Sep 08

The Babe Ruth of the expletive deleted

In our 16 years of business, we've represented a few particularly, foul-mouth executives.   

I remember a young, dotcom PR director, for example, whose salty language would put any longshoreman to shame (note: PR Week actually named her one of the industry's bright, young stars way back when). Not surprisingly, I've haven't heard or read of her since. My guess is she's plying her trade as a stevedore these days.Slideaaaaaaaa1

Another foul-mouthed leader was a guy named Joe, who was the short-lived CEO of VerticalNet, Newell Rubbermaid and about 30 other companies. He was incapable of uttering a sentence that didn't begin or end with the F bomb.

But, the true Babe Ruth of the expletive deleted was Carol Bartz, Yahoo's just fired CEO.

Bartz not only cursed a blue streak, but also used bullying tactics and fear to try and turn around her also-ran company (note: in the interests of transparency, I must acknowledge we had one of the stormiest, most abusive client/agency relationships with Y! in Peppercom history).

Our team had ringside seats for the inauguration of Ms. Bartz three years ago. We had just won Yahoo's business and were in the midst of a multi-day brand immersion (which consisted of little more than listening to various sales and marketing teams explain why they were losing market share to Google and Microsoft).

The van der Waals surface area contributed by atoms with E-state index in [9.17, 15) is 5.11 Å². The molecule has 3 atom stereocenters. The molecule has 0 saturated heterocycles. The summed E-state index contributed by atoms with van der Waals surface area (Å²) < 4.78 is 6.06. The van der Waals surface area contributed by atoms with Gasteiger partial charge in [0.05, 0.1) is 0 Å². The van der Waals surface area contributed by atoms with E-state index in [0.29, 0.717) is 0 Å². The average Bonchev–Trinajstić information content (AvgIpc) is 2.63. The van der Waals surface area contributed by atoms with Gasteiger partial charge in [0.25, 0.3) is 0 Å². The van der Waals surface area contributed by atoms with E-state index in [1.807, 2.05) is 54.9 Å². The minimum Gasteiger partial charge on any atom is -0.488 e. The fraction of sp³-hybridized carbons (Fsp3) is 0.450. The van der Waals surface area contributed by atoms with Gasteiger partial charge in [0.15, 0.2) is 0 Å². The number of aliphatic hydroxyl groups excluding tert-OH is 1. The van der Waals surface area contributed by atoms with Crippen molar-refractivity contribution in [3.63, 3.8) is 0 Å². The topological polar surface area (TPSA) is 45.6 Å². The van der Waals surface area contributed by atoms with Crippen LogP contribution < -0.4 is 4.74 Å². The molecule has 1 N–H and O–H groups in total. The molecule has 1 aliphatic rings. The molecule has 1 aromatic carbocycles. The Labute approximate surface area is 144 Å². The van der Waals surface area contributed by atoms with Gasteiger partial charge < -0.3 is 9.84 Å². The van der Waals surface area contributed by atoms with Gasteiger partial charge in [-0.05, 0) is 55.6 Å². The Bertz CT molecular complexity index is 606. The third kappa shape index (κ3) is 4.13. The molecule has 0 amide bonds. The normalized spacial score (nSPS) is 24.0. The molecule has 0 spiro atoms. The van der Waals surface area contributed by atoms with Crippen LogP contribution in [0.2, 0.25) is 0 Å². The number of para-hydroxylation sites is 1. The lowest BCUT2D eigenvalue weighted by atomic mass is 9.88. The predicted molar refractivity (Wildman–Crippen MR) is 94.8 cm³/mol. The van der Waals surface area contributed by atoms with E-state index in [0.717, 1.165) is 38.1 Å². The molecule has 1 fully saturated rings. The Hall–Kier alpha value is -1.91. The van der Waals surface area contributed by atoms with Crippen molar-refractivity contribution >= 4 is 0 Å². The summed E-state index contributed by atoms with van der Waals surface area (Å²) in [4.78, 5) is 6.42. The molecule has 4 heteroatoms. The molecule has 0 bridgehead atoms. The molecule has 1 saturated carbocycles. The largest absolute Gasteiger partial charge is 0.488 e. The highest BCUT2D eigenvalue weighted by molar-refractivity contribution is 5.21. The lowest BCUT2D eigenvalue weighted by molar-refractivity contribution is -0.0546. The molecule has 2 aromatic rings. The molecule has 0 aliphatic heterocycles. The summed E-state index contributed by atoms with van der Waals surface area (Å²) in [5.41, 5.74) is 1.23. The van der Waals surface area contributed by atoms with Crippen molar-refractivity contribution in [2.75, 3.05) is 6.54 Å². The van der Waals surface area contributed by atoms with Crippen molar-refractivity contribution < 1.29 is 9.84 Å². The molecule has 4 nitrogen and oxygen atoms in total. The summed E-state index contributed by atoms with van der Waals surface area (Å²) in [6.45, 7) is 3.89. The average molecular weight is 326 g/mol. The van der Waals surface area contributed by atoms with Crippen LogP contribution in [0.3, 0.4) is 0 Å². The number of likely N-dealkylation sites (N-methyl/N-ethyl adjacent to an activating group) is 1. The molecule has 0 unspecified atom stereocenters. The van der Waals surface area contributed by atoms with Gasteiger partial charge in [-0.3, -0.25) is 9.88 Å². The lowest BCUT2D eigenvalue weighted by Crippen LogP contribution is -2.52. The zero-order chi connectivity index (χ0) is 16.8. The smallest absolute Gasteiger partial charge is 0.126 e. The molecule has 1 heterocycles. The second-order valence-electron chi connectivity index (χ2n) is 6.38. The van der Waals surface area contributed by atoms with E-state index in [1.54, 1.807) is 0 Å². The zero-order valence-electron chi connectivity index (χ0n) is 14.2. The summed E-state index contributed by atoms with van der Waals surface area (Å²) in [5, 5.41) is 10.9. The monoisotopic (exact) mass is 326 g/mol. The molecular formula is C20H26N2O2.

We were assured all that was about to change with the advent of Ms. Bartz, a noted turnaround artist who'd worked wonders at Autodesk.

And, so we eagerly shuffled into a massive, suitably New Age-looking employee cafeteria cum auditorium to hear the new CEO's vision for a bright future.

After receiving a standing ovation from the thousands in attendance (and the thousands more viewing via video conference from around the world), Carol began her speech. After hearing all the Bartz hype, we were expecting something along the lines of “…a government of the people, by the people and for the people,” or “We have nothing to fear but fear itself," or even  “Ask not what your country can do for you, ask what you can do for your country.”